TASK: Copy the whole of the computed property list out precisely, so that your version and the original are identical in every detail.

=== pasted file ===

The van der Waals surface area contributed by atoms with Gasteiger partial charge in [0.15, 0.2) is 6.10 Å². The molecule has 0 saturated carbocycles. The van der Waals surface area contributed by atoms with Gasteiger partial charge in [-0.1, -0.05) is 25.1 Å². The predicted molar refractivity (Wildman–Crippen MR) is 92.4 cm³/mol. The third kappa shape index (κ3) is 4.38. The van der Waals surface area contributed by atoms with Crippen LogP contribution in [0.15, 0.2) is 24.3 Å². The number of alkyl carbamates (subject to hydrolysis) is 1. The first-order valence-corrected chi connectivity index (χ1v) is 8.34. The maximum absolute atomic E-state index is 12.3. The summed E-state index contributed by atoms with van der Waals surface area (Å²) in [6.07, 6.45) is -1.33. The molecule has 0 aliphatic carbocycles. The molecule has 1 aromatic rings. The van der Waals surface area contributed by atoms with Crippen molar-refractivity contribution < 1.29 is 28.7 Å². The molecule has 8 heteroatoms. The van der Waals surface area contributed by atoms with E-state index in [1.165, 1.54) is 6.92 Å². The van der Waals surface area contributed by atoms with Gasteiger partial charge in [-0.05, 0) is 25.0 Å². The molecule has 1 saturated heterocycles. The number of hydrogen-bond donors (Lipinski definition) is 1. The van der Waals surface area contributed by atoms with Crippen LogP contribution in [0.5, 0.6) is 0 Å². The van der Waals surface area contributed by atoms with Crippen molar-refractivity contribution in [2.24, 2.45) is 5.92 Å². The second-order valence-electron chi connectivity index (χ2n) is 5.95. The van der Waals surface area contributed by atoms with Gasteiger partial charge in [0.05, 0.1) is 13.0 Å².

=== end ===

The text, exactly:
The van der Waals surface area contributed by atoms with Gasteiger partial charge in [0.15, 0.2) is 6.10 Å². The molecule has 0 saturated carbocycles. The van der Waals surface area contributed by atoms with Gasteiger partial charge in [-0.1, -0.05) is 25.1 Å². The predicted molar refractivity (Wildman–Crippen MR) is 92.4 cm³/mol. The third kappa shape index (κ3) is 4.38. The van der Waals surface area contributed by atoms with Crippen LogP contribution in [0.15, 0.2) is 24.3 Å². The number of alkyl carbamates (subject to hydrolysis) is 1. The first-order valence-corrected chi connectivity index (χ1v) is 8.34. The maximum absolute atomic E-state index is 12.3. The summed E-state index contributed by atoms with van der Waals surface area (Å²) in [6.07, 6.45) is -1.33. The molecule has 0 aliphatic carbocycles. The molecule has 1 aromatic rings. The van der Waals surface area contributed by atoms with Crippen molar-refractivity contribution < 1.29 is 28.7 Å². The molecule has 8 heteroatoms. The van der Waals surface area contributed by atoms with E-state index in [1.165, 1.54) is 6.92 Å². The van der Waals surface area contributed by atoms with Gasteiger partial charge in [-0.05, 0) is 25.0 Å². The molecule has 1 saturated heterocycles. The number of hydrogen-bond donors (Lipinski definition) is 1. The van der Waals surface area contributed by atoms with Crippen LogP contribution in [0.5, 0.6) is 0 Å². The van der Waals surface area contributed by atoms with Crippen molar-refractivity contribution in [2.24, 2.45) is 5.92 Å². The second-order valence-electron chi connectivity index (χ2n) is 5.95. The van der Waals surface area contributed by atoms with Gasteiger partial charge in [0.05, 0.1) is 13.0 Å².